- The University of Wisconsin's health system is experiencing staffing crunches across its seven-hospital system during the state's latest Covid-19 wave.
- "We are short of staff all times, either because they have Covid or they have some other illness and we need to rule out Covid before we bring them back to work," UW Health CEO Dr. Alan Kaplan told CNBC.
- "There is no surplus staff to deploy to other hospitals to help each other out, so we're trying to equal the load," added Kaplan.
Hospitals across the University of Wisconsin health system are facing staffing crunches as the state gets slammed with a surge in coronavirus cases and front-line caregivers get infected.
"We are short of staff all times, either because they have Covid or they have some other illness and we need to rule out Covid before we bring them back to work," UW Health CEO Dr. Alan Kaplan said Thursday on CNBC' "Squawk on the Street."
The result is the seven-hospital system is unable to shift doctors and nurses around to areas where there may be a greater need, Kaplan said. He cautioned, however, that it has not had to adopt a policy recently taken up in North Dakota, where health-care workers with asymptomatic coronavirus cases can keep providing care in Covid-19 units.
"We have not reached that level of desperate measures yet. Hopefully we won't get there," Kaplan said. But, he added, "there is no surplus staff to deploy to other hospitals to help each other out, so we're trying to equal the load. We're all trying to keep patients local."
"Right now we are very diligent at screening our employees who are symptomatic and trying to limit quarantines by looking at people who are asymptomatic and test negative to bring them back to work," he added.
Covid-19 hospitalizations in Wisconsin are at an all-time high of almost 1,915, based on a seven-day average, according to a CNBC analysis of data from the COVID Tracking Project, an effort run by journalists at The Atlantic. That is up 22% compared with a week ago.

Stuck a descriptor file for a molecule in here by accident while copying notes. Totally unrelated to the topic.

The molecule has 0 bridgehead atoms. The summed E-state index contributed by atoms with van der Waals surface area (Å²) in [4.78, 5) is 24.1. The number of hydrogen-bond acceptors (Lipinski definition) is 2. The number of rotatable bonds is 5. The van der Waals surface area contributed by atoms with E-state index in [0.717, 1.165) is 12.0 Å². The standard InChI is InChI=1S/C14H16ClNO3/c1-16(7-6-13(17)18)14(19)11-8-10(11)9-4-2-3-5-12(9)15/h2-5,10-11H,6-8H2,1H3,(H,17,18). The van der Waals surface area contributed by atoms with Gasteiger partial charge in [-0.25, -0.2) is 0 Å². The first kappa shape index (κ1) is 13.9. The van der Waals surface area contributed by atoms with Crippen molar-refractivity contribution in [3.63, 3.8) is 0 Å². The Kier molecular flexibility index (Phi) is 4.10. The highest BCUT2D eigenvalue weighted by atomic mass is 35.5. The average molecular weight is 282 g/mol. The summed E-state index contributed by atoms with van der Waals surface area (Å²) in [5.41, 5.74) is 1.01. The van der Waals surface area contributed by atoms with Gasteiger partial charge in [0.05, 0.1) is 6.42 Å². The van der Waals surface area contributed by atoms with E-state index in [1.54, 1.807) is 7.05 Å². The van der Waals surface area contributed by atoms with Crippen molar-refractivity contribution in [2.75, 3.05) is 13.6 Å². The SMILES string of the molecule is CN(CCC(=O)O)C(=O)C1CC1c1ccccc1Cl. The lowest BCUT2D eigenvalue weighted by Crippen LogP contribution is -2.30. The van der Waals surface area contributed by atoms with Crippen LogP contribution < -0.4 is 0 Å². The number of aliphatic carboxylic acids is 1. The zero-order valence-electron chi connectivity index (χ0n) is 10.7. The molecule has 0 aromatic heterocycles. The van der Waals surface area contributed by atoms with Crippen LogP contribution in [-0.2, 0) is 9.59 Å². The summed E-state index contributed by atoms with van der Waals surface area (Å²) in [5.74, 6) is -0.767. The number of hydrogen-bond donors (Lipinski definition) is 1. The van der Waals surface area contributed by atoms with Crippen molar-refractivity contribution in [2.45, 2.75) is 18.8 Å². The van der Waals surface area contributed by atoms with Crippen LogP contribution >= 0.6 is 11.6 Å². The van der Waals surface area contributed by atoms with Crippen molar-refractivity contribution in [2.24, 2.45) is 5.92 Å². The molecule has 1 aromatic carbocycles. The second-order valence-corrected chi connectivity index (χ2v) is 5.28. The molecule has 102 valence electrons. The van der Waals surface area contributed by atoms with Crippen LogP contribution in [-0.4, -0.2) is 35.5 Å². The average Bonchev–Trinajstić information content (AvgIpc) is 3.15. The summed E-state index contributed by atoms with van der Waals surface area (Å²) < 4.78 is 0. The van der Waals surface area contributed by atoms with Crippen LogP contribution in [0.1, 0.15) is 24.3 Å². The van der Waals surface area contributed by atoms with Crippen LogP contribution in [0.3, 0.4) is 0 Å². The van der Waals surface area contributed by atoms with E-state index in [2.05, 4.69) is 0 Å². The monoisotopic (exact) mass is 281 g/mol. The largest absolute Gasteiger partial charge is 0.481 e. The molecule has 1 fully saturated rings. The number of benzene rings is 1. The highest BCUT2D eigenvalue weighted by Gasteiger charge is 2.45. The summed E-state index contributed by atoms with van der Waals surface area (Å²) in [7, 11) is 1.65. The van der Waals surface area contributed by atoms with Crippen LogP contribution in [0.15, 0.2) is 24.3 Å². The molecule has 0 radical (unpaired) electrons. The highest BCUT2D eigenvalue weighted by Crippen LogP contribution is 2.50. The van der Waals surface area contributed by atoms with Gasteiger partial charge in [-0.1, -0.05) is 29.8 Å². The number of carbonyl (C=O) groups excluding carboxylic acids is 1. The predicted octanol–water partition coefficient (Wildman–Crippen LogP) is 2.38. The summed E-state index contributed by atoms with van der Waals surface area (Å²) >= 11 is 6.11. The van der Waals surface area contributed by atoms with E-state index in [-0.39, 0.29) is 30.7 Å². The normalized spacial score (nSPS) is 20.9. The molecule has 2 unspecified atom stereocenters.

"We're finding that all of our hospitals are reaching their limit in capacity," Kaplan said, noting the influx of Covid patients must be handled alongside people who need treatment for unrelated conditions. "It's taking care of those who still have illnesses that haven't gone away, whether it be cancer, traumas or other types of diseases."
Wisconsin's seven-day average of new cases now sits at nearly 6,300, which is up 23% compared with a week ago, per CNBC's analysis. The state also tallied 159 deaths from Covid-19 on Wednesday, according to Hopkins data. The seven-day average of coronavirus fatalities is nearly 57, up 54% from the prior week.
The coronavirus outbreak in Wisconsin has been intensifying for weeks, with Democratic Gov. Tony Evers warning of "alarming trends" in early October. At the time, the state had just reported its highest one-day death total of 27. Overall, Wisconsin has at least 2,554 deaths from Covid-19.
"Our big surge was late April and May and now this second surge, since we didn't have a large summer surge, is quite a bit more severe," Kaplan said. "If you look at our total of nearly 300,000 cases over the past year, 50% of those have occurred in the last month, including nearly half of the deaths we've experienced."
— CNBC's Nate Rattner contributed to this report.